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This is a basic question. Most projects mix both priority and severity into a single value. What reasons are there to separately assign severity and priority to a defect? What do testing methodologies say about that? It is practical to choose different labels for severity and different for priority?

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up vote 16 down vote accepted

The severity of a bug is a measure of how important the bug is to the end user: how much it breaks, how badly it breaks things, how difficult it is to get work done with this bug in place.

The priority of the bug is a measure of how important the bug is to the development team. This will take into effect the severity, but also the development time and effort, and how much impact fixing it would have on the rest of the product.

Something that is severe and easy to fix may be higher priority than something that is severe and difficult to fix; some teams will prioritize "low-hanging fruit", things that are easy to fix, over more complex fixes regardless of severity. There can be complex rules around prioritization of bugs, balancing the factors involved; therefore, usually prioritization is done by a project manager or as part of a Scrum meeting or some such. Severity can be determined when filing the bug, in isolation of any knowledge of the development effort.

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2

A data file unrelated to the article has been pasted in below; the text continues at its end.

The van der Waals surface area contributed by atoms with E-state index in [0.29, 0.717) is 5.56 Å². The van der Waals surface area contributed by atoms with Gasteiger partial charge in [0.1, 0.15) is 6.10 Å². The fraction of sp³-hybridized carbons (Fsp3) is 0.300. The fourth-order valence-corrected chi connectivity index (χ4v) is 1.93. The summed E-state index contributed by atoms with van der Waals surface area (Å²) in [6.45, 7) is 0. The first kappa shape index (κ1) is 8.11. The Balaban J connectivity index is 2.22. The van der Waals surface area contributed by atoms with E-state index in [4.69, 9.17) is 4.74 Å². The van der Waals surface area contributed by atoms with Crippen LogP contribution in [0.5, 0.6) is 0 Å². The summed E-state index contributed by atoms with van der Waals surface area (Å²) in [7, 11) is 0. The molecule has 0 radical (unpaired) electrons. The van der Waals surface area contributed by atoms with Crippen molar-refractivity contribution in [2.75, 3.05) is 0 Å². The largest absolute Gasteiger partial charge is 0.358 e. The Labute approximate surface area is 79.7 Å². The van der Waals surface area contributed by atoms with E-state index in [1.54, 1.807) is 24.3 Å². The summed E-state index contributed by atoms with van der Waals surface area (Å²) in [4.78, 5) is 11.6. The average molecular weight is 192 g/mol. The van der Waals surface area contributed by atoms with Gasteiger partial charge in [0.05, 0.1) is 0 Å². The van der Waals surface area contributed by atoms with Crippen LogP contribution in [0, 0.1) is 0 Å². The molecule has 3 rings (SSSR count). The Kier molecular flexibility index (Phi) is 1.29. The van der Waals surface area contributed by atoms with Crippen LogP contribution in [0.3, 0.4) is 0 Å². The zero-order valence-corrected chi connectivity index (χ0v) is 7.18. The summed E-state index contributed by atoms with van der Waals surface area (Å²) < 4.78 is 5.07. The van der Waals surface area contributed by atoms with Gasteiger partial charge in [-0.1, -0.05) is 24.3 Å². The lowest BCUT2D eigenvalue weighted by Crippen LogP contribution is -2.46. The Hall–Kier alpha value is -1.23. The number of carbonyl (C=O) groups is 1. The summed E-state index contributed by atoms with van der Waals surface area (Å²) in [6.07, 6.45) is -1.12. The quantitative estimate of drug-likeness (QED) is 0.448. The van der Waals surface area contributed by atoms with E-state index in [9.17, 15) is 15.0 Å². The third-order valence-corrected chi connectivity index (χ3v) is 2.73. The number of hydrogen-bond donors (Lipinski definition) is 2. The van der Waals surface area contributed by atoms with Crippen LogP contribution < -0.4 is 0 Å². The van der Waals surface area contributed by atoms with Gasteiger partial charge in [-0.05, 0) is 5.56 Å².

Doesn't the business determine the priority? – Phil Kirkham Jan 16 '14 at 18:23
    
@PhilKirkham Depends on the company's setup. Sometimes it's a project manager, or a business analyst, or a scrum team deciding collaboratively. – Yamikuronue Jan 16 '14 at 21:06

Bug severity is the impact bug will have on the system which is basically derived from but not limited to

  1. The probability of the user getting the issue
  2. Reproducible rate
  3. Is there any easy workaround/How easily user can recover from the impact of the bug
  4. The application under test (example: A bug of a status not updating in a certain rare scenario can be ignored but not in case of banking application)

While priority is how fast should this bug be fix. Priority is basically a metric for managers and developers to plan the order of fixing issues.

Example: If the company name is displayed wrong on a website this is a cosmetic low severity issue as it is not harming any functionality but its a high priority issue as you can't release a website with wrong company name.